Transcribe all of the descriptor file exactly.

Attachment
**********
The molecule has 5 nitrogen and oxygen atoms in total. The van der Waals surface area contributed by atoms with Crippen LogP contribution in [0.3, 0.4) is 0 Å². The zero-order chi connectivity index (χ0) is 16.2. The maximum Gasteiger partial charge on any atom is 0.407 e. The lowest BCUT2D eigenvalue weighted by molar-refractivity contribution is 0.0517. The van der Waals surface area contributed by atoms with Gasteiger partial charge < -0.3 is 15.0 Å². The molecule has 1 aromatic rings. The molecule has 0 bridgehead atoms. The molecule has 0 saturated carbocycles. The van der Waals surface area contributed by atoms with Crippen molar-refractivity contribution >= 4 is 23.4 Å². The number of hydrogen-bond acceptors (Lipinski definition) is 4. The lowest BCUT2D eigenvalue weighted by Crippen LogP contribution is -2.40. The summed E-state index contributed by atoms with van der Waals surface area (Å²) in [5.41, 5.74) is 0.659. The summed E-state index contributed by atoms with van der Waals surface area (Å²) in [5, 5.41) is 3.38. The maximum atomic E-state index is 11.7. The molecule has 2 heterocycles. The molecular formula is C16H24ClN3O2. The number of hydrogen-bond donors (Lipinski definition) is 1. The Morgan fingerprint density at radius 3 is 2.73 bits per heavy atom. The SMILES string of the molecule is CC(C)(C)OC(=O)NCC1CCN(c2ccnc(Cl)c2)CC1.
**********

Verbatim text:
The molecule has 5 nitrogen and oxygen atoms in total. The van der Waals surface area contributed by atoms with Crippen LogP contribution in [0.3, 0.4) is 0 Å². The zero-order chi connectivity index (χ0) is 16.2. The maximum Gasteiger partial charge on any atom is 0.407 e. The lowest BCUT2D eigenvalue weighted by molar-refractivity contribution is 0.0517. The van der Waals surface area contributed by atoms with Gasteiger partial charge < -0.3 is 15.0 Å². The molecule has 1 aromatic rings. The molecule has 0 bridgehead atoms. The molecule has 0 saturated carbocycles. The van der Waals surface area contributed by atoms with Crippen molar-refractivity contribution >= 4 is 23.4 Å². The number of hydrogen-bond acceptors (Lipinski definition) is 4. The lowest BCUT2D eigenvalue weighted by Crippen LogP contribution is -2.40. The summed E-state index contributed by atoms with van der Waals surface area (Å²) in [5.41, 5.74) is 0.659. The summed E-state index contributed by atoms with van der Waals surface area (Å²) in [5, 5.41) is 3.38. The maximum atomic E-state index is 11.7. The molecule has 2 heterocycles. The molecular formula is C16H24ClN3O2. The number of hydrogen-bond donors (Lipinski definition) is 1. The Morgan fingerprint density at radius 3 is 2.73 bits per heavy atom. The SMILES string of the molecule is CC(C)(C)OC(=O)NCC1CCN(c2ccnc(Cl)c2)CC1.